Back to PR Basics: How to Use Earned Media Effectively
The most common misconception about public relations is that it generates ‘free publicity’. The reality is that everything comes with a price tag attached. It could largely be the time invested and in that case the age-old adage that time is money holds true. However, there are ways in which an organisation can generate publicity in ways that are far cheaper than advertising. Welcome to the age of earned media. This is the opposite of paid media or, quite simply advertising.
As you plan your media, you look for the proverbial ‘low hanging fruit,’ and without stressing your budget. I does take expertise, tactics and commitment.
The first rule of the media one has to respect is that, you they don’t owe you anything. Which is why you have to worry if they come knocking.
In the PR profession we always say that if you want to keep the news hounds from your door, give them a bone to chew.
Yes, provide them with copy content that interesting enough for them to publish. That is being pro-active, or better still, earn those column inches or airtime in media coverage. It may not be guaranteed that your story will be published. However since it is a race for media attention, better be among the front runners.
We know that the instinct of the majority of business leaders is to lay low, but with scandals being the pre-occupation of a competitive press these days, you do not know when a crisis could thrust your organisation into the spotlight on front page headlines of the day.
Be conscious of the fact that you’re not just in a race with everybody else trying to get earned media, but with breaking news the media has to cover as well. This includes bus disasters, political intrigue or earthquakes.
It is important, nay, strategic or tactical for you to draw up an effective media plan that can help break through the media noise and get a shoe-in to the limelight.
The first rule of thumb when preparing any material for the media is to keep away from the boring and mundane. You could well be thinking how fantastic your product or service, or your new ‘state-of-the-art’ peeling machine are. But it is how to reach your target audience that should be of concern.
On a classic chicken and egg scenario, it is the consumer of the eggs that should come first. After that, you can start thinking about products and develop a strategic plan to accomplish your jobs.
The reason why you have to consider your target audience first is because that will determine the most appropriate platform to reach them.
The temptation would be to aim for the newspapers perhaps because of their being ubiquitous and easy for the customers to access at every street corner. However, the disruption of the media industry has seen the rime of online and social media that is at palm’s reach of many.
Don’t forget that radio and television still has an attraction that has been enhanced by the internet. The idea is to use a platform that has the greatest reach, or better still use an integrated media approach covers most of them.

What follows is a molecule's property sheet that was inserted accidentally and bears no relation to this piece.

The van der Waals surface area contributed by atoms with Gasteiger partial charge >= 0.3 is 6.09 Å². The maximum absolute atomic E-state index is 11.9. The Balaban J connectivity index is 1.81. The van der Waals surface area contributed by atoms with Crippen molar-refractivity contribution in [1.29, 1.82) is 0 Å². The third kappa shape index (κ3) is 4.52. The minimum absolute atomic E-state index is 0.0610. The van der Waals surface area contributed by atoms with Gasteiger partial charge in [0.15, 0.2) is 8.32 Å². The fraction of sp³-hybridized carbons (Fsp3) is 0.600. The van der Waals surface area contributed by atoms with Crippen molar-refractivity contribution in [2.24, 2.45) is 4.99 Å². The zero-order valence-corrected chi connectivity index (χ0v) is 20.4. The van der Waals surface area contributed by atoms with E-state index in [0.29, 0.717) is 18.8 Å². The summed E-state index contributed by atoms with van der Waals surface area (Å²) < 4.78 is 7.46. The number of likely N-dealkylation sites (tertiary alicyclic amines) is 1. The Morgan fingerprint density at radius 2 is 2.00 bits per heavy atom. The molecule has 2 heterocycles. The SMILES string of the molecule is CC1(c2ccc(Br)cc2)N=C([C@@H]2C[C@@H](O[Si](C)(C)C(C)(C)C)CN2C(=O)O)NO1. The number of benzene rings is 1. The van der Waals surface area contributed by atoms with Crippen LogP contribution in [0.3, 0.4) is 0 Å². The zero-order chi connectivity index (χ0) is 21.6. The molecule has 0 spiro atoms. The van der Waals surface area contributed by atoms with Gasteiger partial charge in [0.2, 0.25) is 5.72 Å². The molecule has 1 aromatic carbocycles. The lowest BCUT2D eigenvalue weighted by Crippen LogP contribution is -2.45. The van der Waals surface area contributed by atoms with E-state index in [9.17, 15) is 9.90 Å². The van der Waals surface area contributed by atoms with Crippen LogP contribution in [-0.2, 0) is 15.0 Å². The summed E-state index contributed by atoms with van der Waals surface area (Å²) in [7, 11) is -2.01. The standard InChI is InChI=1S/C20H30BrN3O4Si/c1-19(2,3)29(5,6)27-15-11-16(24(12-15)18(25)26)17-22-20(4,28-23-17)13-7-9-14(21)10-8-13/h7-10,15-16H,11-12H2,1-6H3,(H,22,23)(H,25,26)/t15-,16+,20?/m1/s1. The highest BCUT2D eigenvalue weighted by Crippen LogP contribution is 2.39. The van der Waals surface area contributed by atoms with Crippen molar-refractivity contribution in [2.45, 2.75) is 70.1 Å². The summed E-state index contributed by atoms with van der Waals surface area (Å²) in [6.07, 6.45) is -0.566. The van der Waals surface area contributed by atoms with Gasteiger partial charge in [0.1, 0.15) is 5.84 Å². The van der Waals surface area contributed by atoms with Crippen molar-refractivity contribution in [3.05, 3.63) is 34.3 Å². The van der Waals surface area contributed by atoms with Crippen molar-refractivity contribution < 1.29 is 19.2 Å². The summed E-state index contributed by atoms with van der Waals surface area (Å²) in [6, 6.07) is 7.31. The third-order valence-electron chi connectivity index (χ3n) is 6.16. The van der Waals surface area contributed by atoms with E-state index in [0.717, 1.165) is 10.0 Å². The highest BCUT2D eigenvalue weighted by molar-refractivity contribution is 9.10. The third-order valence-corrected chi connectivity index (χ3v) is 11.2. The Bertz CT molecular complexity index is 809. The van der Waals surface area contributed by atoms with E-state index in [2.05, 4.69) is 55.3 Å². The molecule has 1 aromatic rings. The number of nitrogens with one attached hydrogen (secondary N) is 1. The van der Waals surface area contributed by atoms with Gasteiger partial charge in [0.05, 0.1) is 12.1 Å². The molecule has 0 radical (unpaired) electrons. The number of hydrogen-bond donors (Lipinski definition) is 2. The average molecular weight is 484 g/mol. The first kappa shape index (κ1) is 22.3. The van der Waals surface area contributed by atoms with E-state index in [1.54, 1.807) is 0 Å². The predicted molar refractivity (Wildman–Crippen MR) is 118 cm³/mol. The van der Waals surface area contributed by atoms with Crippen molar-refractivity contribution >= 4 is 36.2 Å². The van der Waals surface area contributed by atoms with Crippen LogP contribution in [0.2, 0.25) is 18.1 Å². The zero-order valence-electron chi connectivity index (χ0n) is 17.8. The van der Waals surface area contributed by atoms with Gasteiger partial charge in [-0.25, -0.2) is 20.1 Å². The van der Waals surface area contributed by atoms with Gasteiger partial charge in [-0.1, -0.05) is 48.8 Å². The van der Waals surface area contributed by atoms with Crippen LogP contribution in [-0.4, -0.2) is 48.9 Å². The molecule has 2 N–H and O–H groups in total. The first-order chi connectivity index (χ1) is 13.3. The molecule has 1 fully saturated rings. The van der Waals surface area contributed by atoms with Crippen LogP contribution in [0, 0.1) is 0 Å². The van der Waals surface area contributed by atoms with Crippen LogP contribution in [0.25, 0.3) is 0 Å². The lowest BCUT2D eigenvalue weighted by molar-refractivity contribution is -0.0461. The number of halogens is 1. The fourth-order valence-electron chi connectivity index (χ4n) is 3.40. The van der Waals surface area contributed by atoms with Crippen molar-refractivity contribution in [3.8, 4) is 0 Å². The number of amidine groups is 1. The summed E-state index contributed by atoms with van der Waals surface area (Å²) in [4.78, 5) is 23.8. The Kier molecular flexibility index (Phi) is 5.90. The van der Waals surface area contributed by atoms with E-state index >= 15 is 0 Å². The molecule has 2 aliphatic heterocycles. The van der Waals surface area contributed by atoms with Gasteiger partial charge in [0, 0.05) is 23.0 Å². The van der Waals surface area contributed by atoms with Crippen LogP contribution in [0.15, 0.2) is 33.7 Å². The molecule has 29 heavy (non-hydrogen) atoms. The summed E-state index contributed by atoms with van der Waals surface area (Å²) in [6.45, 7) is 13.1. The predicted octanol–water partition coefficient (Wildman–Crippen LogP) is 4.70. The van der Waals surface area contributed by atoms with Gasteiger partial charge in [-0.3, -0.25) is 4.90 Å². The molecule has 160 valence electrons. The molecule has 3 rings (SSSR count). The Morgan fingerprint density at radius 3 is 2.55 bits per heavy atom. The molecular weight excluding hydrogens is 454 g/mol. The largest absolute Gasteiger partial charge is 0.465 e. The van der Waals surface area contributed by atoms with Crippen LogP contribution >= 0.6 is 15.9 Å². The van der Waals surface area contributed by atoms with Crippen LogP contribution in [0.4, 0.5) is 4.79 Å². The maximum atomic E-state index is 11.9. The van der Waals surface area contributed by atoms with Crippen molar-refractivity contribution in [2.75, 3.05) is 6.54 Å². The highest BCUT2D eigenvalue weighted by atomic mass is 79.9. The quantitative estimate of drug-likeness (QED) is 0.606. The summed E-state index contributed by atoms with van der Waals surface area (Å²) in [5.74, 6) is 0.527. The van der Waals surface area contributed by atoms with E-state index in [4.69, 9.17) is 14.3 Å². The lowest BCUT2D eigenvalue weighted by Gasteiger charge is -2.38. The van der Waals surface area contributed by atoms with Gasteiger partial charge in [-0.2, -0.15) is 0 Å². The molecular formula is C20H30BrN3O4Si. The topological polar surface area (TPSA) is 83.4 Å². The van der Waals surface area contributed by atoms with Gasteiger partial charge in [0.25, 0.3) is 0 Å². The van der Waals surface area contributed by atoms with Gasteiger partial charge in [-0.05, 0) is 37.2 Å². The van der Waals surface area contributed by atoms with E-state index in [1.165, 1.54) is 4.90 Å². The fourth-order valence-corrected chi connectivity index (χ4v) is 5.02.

For one to be more targeted in their selection, the use of media research surveys could be of assistance. There are also plenty of online tools that can use data to pinpoint the sweet spots of media consumption.
Another important aspect is to think like a journalist. Which explains why many organisations employ reporters to run their PR operations. Though this may partially solve the problem, trained practitioners can utilise other specialised skill sets.
Thinking like a reporter will focus on what is interesting and worth publishing, rather than what tickles the bosses’ fancy. The former may not be newsworthy at all and stands the risk of being at the business end of an editor’s spike or litter bin. The news has to be unique, interesting and fresh, not stale and self-serving.
Earned media may not necessarily mean that you have to write your own stories, though that should be encouraged. You could pitch an idea to a particular journalist, say a business reporter, who might then find you as a handy source of material to add meat to the story.
You should then be ready to provide the ‘V11s’ if they are required, or audio, video and photos, when needed.
The need to know who will be writing the story is important. This is to ensure that you meet deadlines and make necessary amendments before publishing. There is nothing wrong with this approach especially if your organisation has developed an excellent working relationship with the publication.
There is no greater joy than seeing the fruit of your collective labour out in print, online or broadcasted. The key is to avoid it being overtly commercial. This can be true about thought leadership articles that leave one without any doubt who the source is even if it’s not mentioned in the copy.
Lenox Mhlanga is Lead Consultant with Magna Carta Reputation Management Consultants. Contact him at firstname.lastname@example.org.